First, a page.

4 Odd But Effective Characterization Methods
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4 Odd But Effective Characterization Methods

For the odd writer... who has a lot of characters

4 Odd But Effective Characterization Methods

You've got characters. They're your darling children. How long have you spent characterizing them, exactly? A few days? Three years? Somewhere between?

However long it's been, sometimes it feels like you've never done quite enough, especially when it comes to all the minuscule details the readers won't always get to see. (I mean, unless it's central to the plot, knowing a character's favorite food isn't always useful, but it's goshdarn fun to figure out).

If you're anything like me, you've spent time accumulating random facts about your characters and storing them in a variety of unorganized ways. I have Notepad documents, actual notes in notebooks, different variations of character profiles and even one document with a running list of character birthdays. None of these help terribly much, but they've had their use now and then.

Thus, today I'm going to share some odd but effective characterization methods that may not only unify your authorial objectives, but give you a really fun way to spend your writing time apart from the actual writing.

1. Create character Facebook profiles.

Ever wanted to be a secret agent? This is sorta similar.

It's been a while since I've done this one, but it was always quite beneficial. I create the FB page with the character's name and basic information, and then go about stylizing their profiles according to how they would if they ran the account. I usually end up using my own art for the avatar/cover photo (which is usually less than satisfying, but at least it gets the job done and prevents that one awkward stock-photo model from staring at you eternally). From there, I post and interact online as that character would.

Since nobody really knows it's a fictional account, it can sometimes lead to really confusing conversations, but hey, if you're conducting the research and getting the information you need, it's highly worth it. Additionally, feel free to use any other social media accounts you wish. (I've always wanted to create a character Pinterest...)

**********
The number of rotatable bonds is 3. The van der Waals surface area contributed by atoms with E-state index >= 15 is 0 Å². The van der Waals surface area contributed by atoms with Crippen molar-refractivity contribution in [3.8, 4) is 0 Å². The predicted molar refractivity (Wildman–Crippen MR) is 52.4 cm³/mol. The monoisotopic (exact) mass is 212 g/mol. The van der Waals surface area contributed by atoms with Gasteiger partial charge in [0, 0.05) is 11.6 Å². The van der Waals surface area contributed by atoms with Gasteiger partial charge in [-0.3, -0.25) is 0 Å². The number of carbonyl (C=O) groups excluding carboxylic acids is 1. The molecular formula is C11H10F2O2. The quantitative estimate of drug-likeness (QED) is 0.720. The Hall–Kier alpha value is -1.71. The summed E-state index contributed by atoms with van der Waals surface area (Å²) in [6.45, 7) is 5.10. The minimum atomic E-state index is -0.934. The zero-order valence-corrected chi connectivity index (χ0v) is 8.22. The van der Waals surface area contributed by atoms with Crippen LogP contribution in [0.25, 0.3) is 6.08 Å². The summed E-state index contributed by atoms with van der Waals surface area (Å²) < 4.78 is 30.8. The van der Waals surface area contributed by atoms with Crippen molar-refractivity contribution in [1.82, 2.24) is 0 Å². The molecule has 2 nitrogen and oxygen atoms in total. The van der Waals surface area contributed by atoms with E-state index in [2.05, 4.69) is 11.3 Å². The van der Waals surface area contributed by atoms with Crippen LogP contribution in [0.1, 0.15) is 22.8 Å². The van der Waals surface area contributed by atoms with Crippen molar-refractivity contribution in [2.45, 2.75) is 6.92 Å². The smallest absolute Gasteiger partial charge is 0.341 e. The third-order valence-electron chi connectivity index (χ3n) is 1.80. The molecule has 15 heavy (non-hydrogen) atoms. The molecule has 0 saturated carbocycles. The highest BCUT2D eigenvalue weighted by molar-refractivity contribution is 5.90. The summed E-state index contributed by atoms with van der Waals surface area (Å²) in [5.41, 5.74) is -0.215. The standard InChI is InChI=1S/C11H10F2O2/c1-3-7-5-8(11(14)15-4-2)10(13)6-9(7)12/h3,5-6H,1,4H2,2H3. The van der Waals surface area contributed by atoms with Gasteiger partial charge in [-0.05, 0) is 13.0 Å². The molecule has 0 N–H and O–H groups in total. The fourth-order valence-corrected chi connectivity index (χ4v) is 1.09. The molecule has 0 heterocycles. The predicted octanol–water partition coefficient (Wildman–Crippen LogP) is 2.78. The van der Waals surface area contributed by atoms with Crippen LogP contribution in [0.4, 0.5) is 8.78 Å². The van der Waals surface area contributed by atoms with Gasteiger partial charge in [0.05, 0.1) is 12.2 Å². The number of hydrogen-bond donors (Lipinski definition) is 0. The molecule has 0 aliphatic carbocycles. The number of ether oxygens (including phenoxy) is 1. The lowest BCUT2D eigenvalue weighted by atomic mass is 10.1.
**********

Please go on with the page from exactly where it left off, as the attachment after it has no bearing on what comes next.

2. Utilize organizational programs/websites.

First recommendation: Scrivener. I can't say I use this regularly, but I had a free trial and discovered its insane depth and myriad of uses. You can label, arrange and rearrange documents to your heart's desire. Plus, you can write directly into the program and have multiple windows and note-boards open simultaneously for max productivity. Characterization possibilities are nearly endless.

I've also recently started using Notebook.ai, which is one of the most visually-pleasing and writer-based online platforms I've ever discovered. Start worldbuilding from the top down by starting with Universes and working down to Locations, Civilizations, Characters, Items, etc... Better yet, you can set everything to private, and even interact on discussion boards.

3. Create a character-centric Spotify playlist.

Music is one of the single most inspiring mediums ever created. You, as a writer, should use it to your advantage.

If you use Spotify (it's free, with ads), you can create playlists with your favorite music pertaining to the "mood" of a particular character or story. Spotify will suggest similar songs for you to browse, and, once a week, will create a mixtape specifically for you. So if you're anything like me and are always on the hunt for new tunes, use Spotify.

Par exemple, here are a couple playlists I've put together:

Cyberdroid Supplements is for my science fiction novel, Blue 15 (an additional playlist to my main one).

For Wendigo is for a short story I submitted to a contest (which ended up being 15,000+ words, partially thanks to the mood I was able to cultivate with these songs).

4. Set up RP chats.

Roleplay is a jump-right-in approach to characterization. My best friend and I instant-message all the time, and we've been RP'ing with characters since we first started writing. Bringing in the "noobs" has always been a low-pressure way to flesh out preliminary details. This works especially well if you bring in already-established characters as sounding boards. Throw a quick challenge at them, see how they react and then use this information to your advantage. If you're into breaking the fourth wall in-RP, even better. Let the character interact out-of-universe for additional development.

As if that wasn't fun enough, you get to hang out with your writer friends. This isn't just a time to get help--you can give help, as well.

These are just four out of potentially hundreds of alternative ways to characterize your babies. It's okay not to always rely on freewriting or note-taking alone. Use your imagination to aid your imagination. Writers have no limits.

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This article has not been reviewed by Odyssey HQ and solely reflects the ideas and opinions of the creator.
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